A Republican lawmaker is trying to add to the woes of the NSA’s Utah data center by hitting it where it hurts: in the water supply. According to The Guardian, Republican state legislator Marc Roberts is pursuing a bill that would ban provision of water to the NSA facility, thereby stifling or shutting down operations completely. The data center is estimated to use approximately 1.7 million gallons of water per day—an amount that, even if it is in part cycled water rather than just consumed water, is large for the arid region.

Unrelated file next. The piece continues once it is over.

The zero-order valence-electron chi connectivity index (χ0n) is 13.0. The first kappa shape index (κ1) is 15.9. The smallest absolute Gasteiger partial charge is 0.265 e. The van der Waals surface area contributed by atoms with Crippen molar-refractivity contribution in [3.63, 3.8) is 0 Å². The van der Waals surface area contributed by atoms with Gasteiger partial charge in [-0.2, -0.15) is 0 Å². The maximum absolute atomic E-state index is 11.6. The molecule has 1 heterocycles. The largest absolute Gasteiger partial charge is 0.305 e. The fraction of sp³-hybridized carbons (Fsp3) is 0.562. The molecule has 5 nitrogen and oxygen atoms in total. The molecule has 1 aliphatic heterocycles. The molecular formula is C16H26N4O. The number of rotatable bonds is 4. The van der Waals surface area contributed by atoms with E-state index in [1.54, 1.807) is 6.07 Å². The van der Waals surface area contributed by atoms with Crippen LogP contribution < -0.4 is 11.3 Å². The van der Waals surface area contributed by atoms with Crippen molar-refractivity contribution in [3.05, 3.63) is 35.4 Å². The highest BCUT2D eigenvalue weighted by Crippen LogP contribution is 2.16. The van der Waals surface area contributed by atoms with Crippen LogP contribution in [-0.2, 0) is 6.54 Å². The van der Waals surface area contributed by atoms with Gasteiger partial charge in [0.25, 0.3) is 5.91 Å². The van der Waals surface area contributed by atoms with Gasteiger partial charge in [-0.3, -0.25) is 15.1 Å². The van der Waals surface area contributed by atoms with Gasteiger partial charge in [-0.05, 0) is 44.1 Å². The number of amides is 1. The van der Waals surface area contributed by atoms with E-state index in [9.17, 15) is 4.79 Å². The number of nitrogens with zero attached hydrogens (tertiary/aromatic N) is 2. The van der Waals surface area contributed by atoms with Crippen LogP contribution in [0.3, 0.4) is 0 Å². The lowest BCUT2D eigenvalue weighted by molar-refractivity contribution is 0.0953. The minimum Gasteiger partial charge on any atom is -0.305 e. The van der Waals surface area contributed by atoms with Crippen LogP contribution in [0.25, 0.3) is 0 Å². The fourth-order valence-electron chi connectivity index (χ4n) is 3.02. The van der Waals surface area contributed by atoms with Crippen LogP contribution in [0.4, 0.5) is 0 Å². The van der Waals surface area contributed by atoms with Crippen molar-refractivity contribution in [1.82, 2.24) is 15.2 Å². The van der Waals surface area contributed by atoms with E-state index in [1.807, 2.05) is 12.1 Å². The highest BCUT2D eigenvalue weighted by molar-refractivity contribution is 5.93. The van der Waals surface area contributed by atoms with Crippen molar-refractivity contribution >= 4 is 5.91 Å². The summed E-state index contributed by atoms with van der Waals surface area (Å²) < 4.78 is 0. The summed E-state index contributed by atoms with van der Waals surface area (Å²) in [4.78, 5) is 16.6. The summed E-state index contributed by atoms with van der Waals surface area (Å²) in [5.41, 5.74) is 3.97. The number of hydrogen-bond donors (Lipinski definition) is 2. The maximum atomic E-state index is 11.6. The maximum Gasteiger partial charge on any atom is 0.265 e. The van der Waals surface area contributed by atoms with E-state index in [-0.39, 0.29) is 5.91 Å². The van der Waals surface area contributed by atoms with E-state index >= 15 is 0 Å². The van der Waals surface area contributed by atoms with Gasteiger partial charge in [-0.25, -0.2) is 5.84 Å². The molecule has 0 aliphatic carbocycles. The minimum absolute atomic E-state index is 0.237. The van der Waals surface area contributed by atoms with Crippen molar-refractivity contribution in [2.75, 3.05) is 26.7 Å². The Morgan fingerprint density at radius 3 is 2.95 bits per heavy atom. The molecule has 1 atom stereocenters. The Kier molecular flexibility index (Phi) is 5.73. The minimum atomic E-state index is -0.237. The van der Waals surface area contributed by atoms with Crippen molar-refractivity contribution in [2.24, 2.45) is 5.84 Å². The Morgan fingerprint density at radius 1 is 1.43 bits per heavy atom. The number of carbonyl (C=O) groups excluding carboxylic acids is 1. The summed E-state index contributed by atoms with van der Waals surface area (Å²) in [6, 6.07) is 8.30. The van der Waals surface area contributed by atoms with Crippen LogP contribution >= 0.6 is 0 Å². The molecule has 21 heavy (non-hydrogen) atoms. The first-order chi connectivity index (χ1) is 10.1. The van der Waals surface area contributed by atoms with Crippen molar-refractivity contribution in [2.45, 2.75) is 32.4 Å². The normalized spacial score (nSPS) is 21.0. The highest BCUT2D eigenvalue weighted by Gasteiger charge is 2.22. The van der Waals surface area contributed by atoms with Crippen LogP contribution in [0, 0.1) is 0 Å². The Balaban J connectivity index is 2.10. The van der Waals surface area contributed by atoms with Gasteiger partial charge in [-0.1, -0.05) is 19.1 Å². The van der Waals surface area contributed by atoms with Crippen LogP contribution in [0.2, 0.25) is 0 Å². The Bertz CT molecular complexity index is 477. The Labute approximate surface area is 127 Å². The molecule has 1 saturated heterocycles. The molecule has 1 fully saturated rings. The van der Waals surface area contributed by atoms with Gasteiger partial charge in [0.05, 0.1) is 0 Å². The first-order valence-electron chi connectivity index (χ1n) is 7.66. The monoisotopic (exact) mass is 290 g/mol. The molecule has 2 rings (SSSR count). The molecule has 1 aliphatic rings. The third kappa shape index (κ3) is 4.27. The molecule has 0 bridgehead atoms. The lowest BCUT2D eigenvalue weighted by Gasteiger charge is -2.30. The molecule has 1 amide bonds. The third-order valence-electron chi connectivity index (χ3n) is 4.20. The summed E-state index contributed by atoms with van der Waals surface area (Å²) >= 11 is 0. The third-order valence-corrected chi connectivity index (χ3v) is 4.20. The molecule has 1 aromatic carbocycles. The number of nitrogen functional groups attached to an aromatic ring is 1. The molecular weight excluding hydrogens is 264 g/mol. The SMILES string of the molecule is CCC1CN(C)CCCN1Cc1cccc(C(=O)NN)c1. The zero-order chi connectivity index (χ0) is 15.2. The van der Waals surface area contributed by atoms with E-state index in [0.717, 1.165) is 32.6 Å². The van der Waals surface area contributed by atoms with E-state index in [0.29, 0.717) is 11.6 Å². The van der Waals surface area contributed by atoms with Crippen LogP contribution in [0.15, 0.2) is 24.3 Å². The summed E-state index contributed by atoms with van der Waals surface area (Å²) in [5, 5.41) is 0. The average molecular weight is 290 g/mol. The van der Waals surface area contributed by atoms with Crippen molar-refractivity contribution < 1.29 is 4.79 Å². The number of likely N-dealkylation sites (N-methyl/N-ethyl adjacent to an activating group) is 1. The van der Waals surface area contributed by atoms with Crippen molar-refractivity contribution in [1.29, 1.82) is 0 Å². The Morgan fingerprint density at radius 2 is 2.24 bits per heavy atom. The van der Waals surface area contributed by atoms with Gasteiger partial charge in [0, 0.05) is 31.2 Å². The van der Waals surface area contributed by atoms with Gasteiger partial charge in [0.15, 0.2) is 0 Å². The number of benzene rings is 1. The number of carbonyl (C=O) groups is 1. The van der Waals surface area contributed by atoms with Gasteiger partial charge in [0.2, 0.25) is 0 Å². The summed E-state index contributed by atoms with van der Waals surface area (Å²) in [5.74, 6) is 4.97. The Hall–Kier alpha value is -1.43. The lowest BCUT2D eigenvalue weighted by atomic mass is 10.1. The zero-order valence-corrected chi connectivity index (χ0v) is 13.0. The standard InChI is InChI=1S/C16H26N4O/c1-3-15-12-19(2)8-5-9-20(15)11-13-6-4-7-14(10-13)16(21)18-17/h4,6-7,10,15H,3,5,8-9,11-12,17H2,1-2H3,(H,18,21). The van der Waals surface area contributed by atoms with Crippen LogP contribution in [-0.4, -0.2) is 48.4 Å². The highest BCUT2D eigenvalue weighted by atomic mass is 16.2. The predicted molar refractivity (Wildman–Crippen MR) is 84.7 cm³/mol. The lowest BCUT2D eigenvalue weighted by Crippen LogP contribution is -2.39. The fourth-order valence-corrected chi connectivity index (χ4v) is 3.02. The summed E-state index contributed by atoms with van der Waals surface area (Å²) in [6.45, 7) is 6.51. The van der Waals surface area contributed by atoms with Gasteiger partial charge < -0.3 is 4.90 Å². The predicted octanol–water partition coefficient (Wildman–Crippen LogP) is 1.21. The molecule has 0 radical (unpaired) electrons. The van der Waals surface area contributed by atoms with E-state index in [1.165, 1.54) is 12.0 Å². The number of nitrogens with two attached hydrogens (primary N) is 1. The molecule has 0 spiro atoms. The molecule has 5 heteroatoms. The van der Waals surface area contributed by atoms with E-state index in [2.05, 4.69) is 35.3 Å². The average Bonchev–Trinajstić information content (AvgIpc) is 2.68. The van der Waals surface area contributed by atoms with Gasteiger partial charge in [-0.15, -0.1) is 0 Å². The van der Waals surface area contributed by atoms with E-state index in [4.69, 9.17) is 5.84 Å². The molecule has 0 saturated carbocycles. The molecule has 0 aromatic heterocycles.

Even if Roberts succeeds at the state level, his state will probably lack the will to resist the federal government, which would no doubt (either through the executive or judicial branch) simply ignore or contravene such a law. A real effort to stop the NSA must invoke widespread recognition that government—particularly in the form that the national-security-trumps-all mindset supports—must be drastically cut down in power and scope. Unfortunately, the will to give up government goodies (corporate and other forms of welfare, as well as subsidies and favored legislation of all kinds) is sorely lacking. And, of course, national security at all costs is still the mantra of too many citizens and politicians. Thus, Marc Roberts’ valiant effort is likely to go the way of almost everything that opposes the will of the federal government.
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